The rich, the powerful, like Stark, they don’t care about us!
The villains of the Marvel Cinematic Universe have not been that great. They have not been terrible, but not particularly memorable. Enter Vulture, one of the best villains of the MCU. Michael Keaton portrays Adrian Toomes/The Vulture, and he does a fantastic job. He brings so much menace to this character, and it works because you understand why he is a villain. Marvel finally took the time to actually develop their villain. Hopefully they keep this up in the future. The Vulture is no the only villain in this film. The Tinkerer is around, and so is The Shocker.
They are not the main villains so they do not have the same amount of depth, but they were fun to have around. There may even be a set up for a future villain for the sequel (Keep your eye out for that). While it may seem like I am gushing about this film, it does have problems. The whole beginning of the film was poorly edited. It goes from one thing to another without ease. There are also a handful of pretty cheesy moments. These moments do serve a purpose, but I wish they were handled a bit better. I also could have done with a bit less of Iron Man. I know I said he is not in the film too much, but whenever he is in the film he makes a grand entrance that takes the spotlight away from Spidey. Tony’s own sidekick Happy Hogan is in it quite a bit, and I would have preferred it if he was only in it instead of Robert Downey. I do not want to compare this to the films of the past, but I need to so I can talk about this film’s visual style. Compared to Rami’s original Spider-Man trilogy, or even Marc Webb’s films, this is a fairly bland looking film. There is nothing particularly inventive about the way this is shot. Such is the case with most Marvel films, but it really sticks out in this one because of how stylish Spider-Man films have been in the past (particularly with Sam Rami’s films). I also wish there was a bit more about Spider-Man’s origin in this film. I understand it has already been shown twice on the big screen, but I would have liked to see how Uncle Ben’s death affected Peter and Aunt May. There are some hints throughout the film, but they missed out on some great emotional moments. Hopefully there is a flashback in the future. I should also mention I wish there was more Aunt May in this. Marisa Tomei does a good job, but she is not given much to do at all. This is a shame because she and Tom Holland have good chemistry whenever they are on screen together.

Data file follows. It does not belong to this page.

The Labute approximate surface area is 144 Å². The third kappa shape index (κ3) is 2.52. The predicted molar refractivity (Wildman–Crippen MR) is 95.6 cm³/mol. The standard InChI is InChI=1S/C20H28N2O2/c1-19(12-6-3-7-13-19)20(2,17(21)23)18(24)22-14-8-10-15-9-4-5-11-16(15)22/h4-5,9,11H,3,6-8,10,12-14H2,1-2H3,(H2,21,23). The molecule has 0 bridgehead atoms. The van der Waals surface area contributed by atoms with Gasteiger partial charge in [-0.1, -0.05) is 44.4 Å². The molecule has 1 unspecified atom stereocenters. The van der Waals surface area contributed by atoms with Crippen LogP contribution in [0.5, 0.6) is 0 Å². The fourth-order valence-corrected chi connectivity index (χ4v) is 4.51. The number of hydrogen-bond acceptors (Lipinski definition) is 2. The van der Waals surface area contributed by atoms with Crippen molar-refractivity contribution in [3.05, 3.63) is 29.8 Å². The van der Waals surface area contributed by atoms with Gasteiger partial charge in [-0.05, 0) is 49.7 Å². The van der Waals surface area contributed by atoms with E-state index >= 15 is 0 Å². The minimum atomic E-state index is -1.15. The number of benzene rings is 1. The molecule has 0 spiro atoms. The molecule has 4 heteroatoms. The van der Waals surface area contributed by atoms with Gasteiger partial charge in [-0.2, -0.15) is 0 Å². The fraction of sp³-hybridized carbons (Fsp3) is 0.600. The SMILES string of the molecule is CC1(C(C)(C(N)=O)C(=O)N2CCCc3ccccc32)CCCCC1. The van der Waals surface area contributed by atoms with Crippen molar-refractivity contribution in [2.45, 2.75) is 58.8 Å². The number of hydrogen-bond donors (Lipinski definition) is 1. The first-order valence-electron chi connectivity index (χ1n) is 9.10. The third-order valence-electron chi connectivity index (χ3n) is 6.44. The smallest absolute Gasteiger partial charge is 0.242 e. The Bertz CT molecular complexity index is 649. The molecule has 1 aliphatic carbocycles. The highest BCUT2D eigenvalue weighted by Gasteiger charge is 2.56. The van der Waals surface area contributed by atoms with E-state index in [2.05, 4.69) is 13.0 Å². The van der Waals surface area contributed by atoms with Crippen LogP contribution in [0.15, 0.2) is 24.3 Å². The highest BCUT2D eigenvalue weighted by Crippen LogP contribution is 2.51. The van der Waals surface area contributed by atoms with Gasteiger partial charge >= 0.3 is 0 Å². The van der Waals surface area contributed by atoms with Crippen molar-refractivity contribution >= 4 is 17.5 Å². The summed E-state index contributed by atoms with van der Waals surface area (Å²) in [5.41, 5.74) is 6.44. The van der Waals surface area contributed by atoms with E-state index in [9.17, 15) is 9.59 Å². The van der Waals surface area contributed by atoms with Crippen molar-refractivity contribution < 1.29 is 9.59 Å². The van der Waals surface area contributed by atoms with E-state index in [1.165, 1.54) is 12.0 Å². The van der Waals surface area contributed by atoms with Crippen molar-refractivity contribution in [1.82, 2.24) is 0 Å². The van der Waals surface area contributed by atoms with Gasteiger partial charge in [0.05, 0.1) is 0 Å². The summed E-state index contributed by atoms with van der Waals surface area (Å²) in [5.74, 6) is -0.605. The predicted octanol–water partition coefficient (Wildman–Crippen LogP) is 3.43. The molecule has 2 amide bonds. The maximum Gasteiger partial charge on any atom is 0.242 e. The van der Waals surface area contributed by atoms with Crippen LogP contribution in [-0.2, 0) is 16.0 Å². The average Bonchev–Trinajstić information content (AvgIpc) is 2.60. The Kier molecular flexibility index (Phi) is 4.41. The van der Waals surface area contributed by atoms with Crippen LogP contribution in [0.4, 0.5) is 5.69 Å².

This film does have problems, but it does such a good job with the Spider-Man character that I am able to overlook most of them. Nothing particularly bothered me about the film, I just had a few nitpicks along the way. It is simply a great interpretation of a beloved comic book character who has already had two other interpretations on the big screen. I look forward to Spider-Man’s continual involvement with the Marvel Cinematic Universe.